Musa Mseleku says he wants to change people’s perceptions of polygamy. And he’s getting some help – from his four wives.
The 43-year-old property developer, along with his wives and their 10 children, are the stars of a new reality show called Uthando Nes’thembu, which translates as “Love and Polygamy”.
The show is filmed at the Mselekus’ rural homestead near Durban, in KwaZulu-Natal’s south coast. The four wives each have their own house but share the land.
“One of the biggest misconceptions [about] polygamous lifestyles is that it is a culture which seeks to oppress women,” Mr Mseleku tells BBC Trending radio. “That’s one of the reasons we wanted to do the show, to allow people to see that it’s not like that in our case. I want to show men that you can be in a polygamous relationship and also be a considerate husband.”
However, not everyone agrees. While several people expressed their appreciation for the show, some feel that the lifestyle is indeed restrictive.
Some tweeters, mostly female, picked up on an episode where Mseleku insisted on a 17:00 curfew for his wives. They also have to ask his permission if they want to hang out with their friends or drink alcohol.
“I believe that in each and every house, especially us as South Africans, we believe your husband is like your god,” Thobile Mseleku, Musa’s fourth wife, tells BBC Trending, “So you can’t just do what you wish, unless he gives you his blessing.”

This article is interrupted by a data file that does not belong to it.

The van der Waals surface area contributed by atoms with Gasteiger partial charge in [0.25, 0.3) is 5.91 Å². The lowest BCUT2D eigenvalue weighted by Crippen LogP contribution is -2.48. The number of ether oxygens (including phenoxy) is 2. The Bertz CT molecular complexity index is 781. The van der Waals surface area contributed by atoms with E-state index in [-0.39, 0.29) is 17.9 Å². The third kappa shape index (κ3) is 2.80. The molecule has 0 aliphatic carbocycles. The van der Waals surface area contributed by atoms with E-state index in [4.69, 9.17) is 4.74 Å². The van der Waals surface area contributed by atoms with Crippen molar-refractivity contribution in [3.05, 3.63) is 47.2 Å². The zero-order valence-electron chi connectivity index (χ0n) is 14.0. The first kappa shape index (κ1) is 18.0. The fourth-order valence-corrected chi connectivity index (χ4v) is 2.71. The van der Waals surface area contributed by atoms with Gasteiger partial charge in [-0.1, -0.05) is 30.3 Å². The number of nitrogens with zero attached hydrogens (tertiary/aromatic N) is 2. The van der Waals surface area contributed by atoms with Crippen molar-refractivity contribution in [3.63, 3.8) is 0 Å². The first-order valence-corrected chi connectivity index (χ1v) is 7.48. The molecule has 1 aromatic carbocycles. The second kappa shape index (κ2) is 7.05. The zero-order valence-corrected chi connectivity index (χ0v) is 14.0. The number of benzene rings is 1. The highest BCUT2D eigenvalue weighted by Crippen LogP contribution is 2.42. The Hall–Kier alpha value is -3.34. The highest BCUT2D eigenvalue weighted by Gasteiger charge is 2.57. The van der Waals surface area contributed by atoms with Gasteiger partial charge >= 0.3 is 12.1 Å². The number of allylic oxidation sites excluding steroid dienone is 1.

Musa Mseleku adds that he also has restrictions imposed on him. He has to be home an hour earlier than his wives, he says, “so I can prepare for them all!”
Thobile and Musa have been married for nine years. When she met him, he already had two other wives, so she says that she knew what she was getting into. Her grandparents had also been part of a polygamous family.
She says that the four wives – the others are Busisiwe MaCele, Nokukhanya MaYeni and Mbali MaNgwabe – are like sisters and rely on each other for advice and help.
But the show, which explores how the four Mrs Mselekus balance their daily routine, careers (which include business and government jobs), household commitments and parenting duties, also shows the tensions within the family.
“Our biggest source of conflict is time,” Thobile Mseleku says. “It can be frustrating if we’re all going to go out together and one is ready and you have to wait for one of the other wives.”
Time, adds Musa, is something he thinks about a lot.
“I try to make sure that I divide my time equally between the women and my children.”
In South Africa, polygamy- while not adopted by the majority of people – is not illegal, nor specific to a particular religion. It is most common among the Zulu ethnic group, and South Africa’s President Jacob Zuma, himself a Zulu, has three wives.
Ndela Ntshangase, a lecturer in the school of Zulu studies at the University of KwaZulu-Natal, says that the polygamous unions in South Africa began to wane in the 19th century when white missionaries preached that conversion to Christianity entailed divorcing one’s “extra” wives.
“British colonisers pushed [monogamy] down the throats of black people through taxes that rose for each wife, and land allocations with insufficient space for polygamous family units,” Ntshangase says.
But can it work both ways? Would Musa Mseleku be OK with one of his wives taking another husband?
“No way,” he laughs, “I would die!”
Thobile says her husband’s attitude doesn’t bother her.
“We chose this life. We chose him and him alone.”
So is there room for a fifth wife?
“We are exploring that on the show,” Musa says, “so keep tuned in.”
This article was 1st published by BBC